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I removed some rotted soffit from one side of my garage this afternoon. I also ended up removing the fascia board (what the gutter mounts to) and the 2x4 that was behind the fascia because they were completely eaten away by some combination of carpenter ants, termites and water damage.

Fortunately the rafter tails, while a bit soft, seem to be in good enough condition to reuse. I do believe one of them will need sistered. Unfortunately, the last 6-12 inches of the roof deck is rotted. I would like to know the proper way to not just repair the damage, but make sure the problem that led to the moist environment is fixed, too.

I don't know much about roofing, but I think the root cause is on of two things:

  1. The roofing underlayment (tar paper?) didn't seem to have been covering the last portion of the roof deck. But that is hard to tell because it might just be rotted away also.
  2. The last row or two of shingles (closest to the gutter) seem cracked and maybe let water get through.

I'm looking for general advice, but I do have some specific questions:

  1. I'm planning on letting the moisture air dry for a few days before doing anything. Is this necessary? There is a bit of rain in the forecast for the next two days which will impact the efficacy of this I'm guessing.
  2. One bit of framing is rotted enough that it should really be replaced, but that would require removing a whole lot of trim that I would like to avoid. It is a 12" section of 2x4. If I just leave this wood in place will the rot grow? Or once the moisture problem is taken care of will that stop the spread?
  3. Is there a way to repair the deck and just shingle that area without redoing the whole roof? Somehow chop off the foot or so of bad deck and re-shingle just the two courses that seem to be letting the moisture in? The rest of the deck is in great condition and the other shingles seem to be working just fine.
  4. When replacing the fascia and soffit are there better materials to use than just untreated 1/2" pine? Would some of that composite trim eliminate the need to deal with this problem again down the road?

Pics below. Thanks for any help!

Rotted Soffit 1

Rotted Soffit 2

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    That's a whole lot of questions that could each generate quite a bit of discussion. Maybe you could edit this down so that it focuses on one or two questions which are more likely to get an answer. – Greg Nickoloff Nov 11 '20 at 0:56
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I'm planning on letting the moisture air dry for a few days before doing anything. Is this necessary?

It will help when it comes to patching up the damage on the rafter tails. For the other required repairs it doesn't really matter.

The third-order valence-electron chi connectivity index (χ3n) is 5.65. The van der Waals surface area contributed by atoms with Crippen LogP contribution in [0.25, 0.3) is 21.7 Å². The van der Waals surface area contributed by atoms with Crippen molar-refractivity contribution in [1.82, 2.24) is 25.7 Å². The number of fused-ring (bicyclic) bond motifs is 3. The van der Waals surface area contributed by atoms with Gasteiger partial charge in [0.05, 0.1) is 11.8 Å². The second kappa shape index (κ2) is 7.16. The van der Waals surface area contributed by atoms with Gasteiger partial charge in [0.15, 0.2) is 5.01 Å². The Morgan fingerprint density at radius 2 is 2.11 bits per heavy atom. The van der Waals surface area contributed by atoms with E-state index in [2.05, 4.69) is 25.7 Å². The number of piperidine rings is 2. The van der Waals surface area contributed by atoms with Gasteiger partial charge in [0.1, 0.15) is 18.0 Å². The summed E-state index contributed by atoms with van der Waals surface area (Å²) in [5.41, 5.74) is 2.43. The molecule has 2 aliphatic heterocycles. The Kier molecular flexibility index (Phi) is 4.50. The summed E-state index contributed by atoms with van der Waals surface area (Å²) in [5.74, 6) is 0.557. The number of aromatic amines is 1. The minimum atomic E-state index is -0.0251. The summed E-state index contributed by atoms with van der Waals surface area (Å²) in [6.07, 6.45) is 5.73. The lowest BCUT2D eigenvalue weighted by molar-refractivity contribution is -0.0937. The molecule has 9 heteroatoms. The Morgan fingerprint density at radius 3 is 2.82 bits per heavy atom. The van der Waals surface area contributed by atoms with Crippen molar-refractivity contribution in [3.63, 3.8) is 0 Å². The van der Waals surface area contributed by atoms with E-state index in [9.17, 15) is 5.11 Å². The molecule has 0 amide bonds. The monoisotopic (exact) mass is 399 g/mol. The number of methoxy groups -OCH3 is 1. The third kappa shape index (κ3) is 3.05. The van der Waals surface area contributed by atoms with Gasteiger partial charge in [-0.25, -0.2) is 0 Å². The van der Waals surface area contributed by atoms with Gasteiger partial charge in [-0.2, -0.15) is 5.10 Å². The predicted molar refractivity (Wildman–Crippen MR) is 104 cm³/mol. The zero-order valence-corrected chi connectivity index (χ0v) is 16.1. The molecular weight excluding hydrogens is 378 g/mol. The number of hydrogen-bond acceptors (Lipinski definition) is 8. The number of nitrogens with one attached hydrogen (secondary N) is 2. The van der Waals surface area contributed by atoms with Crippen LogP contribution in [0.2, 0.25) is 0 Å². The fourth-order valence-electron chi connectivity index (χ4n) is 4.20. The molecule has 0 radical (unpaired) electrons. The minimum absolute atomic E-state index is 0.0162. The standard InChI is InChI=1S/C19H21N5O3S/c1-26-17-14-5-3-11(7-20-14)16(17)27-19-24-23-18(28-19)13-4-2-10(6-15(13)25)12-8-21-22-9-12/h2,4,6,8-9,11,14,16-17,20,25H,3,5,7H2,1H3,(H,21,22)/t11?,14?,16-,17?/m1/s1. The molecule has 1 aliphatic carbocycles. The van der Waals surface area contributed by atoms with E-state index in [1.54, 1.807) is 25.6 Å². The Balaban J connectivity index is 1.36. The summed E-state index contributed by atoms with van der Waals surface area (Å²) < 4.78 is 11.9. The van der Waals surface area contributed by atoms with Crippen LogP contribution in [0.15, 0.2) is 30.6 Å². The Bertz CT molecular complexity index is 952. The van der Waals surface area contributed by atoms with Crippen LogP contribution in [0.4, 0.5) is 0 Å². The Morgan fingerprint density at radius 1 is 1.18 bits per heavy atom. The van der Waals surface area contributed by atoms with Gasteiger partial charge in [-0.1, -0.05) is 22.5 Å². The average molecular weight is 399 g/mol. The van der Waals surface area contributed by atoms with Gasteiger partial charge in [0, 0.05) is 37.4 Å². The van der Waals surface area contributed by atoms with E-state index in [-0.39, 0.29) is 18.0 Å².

...a 12" section of 2x4. If I just leave this wood in place will the rot grow?

If left alone, yes the fungus causing the rot will likely continue to grow. You can stop it by digging out the unsound wood, letting it dry out, treating it with one of the several products available to stop the rot and harden up the wood, then properly patching and painting. This solution is assuming the damage is minimal, if its extensive you should pull the trim and fix it properly.

Is there a way to repair the deck and just shingle that area without redoing the whole roof?

Yes. Carefully remove as many shingle courses as necessary to get to good deck and felt. Be careful, old shingles are brittle and break, crack, tear easily. Cut damaged felt out in square-cut fashion at the top. Repair damaged deck. Replace damaged felt by placing it under the existing felt and troweling roof cement on the seams. Reinstall/replace shingles.

are there better materials to use than just untreated 1/2" pine?

Cedar and redwood are resistant to weather and insects and would work fine (expensive though, and may need to weather a bit before painting, use tannin-blocking primer). There is vinyl (expands and contracts and requires special installation techniques). There is composite (good but expensive and heavy, and some types are not paintable). There are also PVC and aluminum fascia covering products.

Notes-

  • repair the rafters with professional grade 2-part wood filler (it's like auto-body filler).
  • your roof deck plywood (or is it OSB, hard to tell from pics) extends all the way to the roof edge, which is unusual (at least where I am from). We would normally end the plywood at the wall top plate and use cedar ship-lap or T&G across the eaves, for both appearance and moisture resistance; we call those starter boards.

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